20/20

Today, I sucked it up and went to the eye doctor.  I’ve gone two years without contacts and I’ve hated every minute of it.  I especially hate summer in Florida without contact lenses.  Wearing my glasses in the humidity and extreme heat only means they slide off my face any time I try to do anything – say weed a garden or pull laundry out of the dryer.  Wearing my glasses at the beach is even worse.  I love to swim and go boogie boarding, but I don’t like either of those activities when I cannot see more than two feet in front of my face.

So, why, you ask, did I go so long without the contacts?  Mostly, money.  There was always something else that had to be paid for and as soon as I would set aside the money, something would come up.  This year I decided I was getting the contacts.  I asked Mike and the boys if they were planning to outgrow or wear out their shoes, clothing or the pantry this month.  When they said no, I made them swear and I made the appointment.

To Andy’s delight, he got to come with me.  I saw a new doctor today.  I loved her.  I want her to be my friend.  She was funny and interesting and we talked about toenail polish, kids, feeding kids, my insane fear of having my eyes dilated, her fear of dentists and even books. We talked way too much and I’m sure my appointment put her behind for the rest of the day.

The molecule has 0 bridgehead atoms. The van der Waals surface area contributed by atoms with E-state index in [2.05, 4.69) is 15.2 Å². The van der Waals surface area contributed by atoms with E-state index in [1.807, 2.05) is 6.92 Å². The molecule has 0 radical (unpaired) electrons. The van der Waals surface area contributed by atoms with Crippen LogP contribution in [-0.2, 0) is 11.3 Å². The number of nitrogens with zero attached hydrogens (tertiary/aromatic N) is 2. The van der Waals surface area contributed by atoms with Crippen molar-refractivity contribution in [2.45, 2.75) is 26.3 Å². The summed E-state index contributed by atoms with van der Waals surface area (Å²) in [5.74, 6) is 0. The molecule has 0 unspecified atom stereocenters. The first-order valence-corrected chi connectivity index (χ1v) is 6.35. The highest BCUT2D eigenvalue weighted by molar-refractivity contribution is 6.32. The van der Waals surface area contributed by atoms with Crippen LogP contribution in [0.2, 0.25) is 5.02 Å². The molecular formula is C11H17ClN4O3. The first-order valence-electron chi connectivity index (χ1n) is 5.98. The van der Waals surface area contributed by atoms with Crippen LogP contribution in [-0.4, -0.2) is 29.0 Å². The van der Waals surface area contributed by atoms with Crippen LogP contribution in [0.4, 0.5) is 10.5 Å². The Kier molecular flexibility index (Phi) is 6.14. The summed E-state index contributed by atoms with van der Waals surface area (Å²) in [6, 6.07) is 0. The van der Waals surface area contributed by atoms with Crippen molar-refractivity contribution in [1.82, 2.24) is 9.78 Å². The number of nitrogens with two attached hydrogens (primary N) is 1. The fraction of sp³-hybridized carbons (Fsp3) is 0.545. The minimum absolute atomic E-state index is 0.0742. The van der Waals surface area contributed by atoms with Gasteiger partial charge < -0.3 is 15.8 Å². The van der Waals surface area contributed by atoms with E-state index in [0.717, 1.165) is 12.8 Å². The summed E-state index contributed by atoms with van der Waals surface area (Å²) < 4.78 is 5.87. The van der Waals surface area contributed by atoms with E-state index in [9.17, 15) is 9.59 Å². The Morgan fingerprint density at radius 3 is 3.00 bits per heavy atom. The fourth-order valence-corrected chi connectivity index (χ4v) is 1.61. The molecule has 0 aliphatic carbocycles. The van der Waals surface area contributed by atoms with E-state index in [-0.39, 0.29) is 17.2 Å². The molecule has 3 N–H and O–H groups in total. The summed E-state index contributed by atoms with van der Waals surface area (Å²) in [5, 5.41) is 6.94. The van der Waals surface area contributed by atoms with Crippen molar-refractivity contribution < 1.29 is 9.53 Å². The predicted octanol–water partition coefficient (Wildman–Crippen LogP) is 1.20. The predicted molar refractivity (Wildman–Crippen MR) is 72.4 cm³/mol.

I failed the eye exam the way I always do.  I can’t see past my wrist.  The best I can do is tell you there is a light on in the room and that I know about the big “E” on the wall.  The good news is, my extreme nearsightedness is a plus as I get older.  No bifocals in my near future.  I didn’t think there was a problem, but after seeing so many of my friends having to get bifocals lately (not to mention Mike), I wondered.

The doctor let Andy look in on her end of things a couple of times and he thought it was pretty cool.  Then she showed him the drops she was putting in my eyes.  In the best of times, my pupils are big.  I have light blue eyes and it’s an interesting effect.  Dilate my pupils and people stare.  Andy watched in horror.  When my eyes were fully dilated he said “You look like Homer Simpson when he licked that frog.”  Thank God the doctor is a fan of The Simpsons, she and Andy howled and mocked me through the rest of the exam – the receptionist even joined in the act.  (I got a glimpse in the mirror and their mockery was justified. Spooky.)

In the end, it’s all good.  I have contacts!!!!  My eyes finally returned to normal around 9 pm.  It feels so good to have the glasses off of my face and to have peripheral vision again.  

Now everyone say a little prayer that no one outgrows their shoes, shorts or anything until July.  

** That is not my eye in the picture, but close enough.

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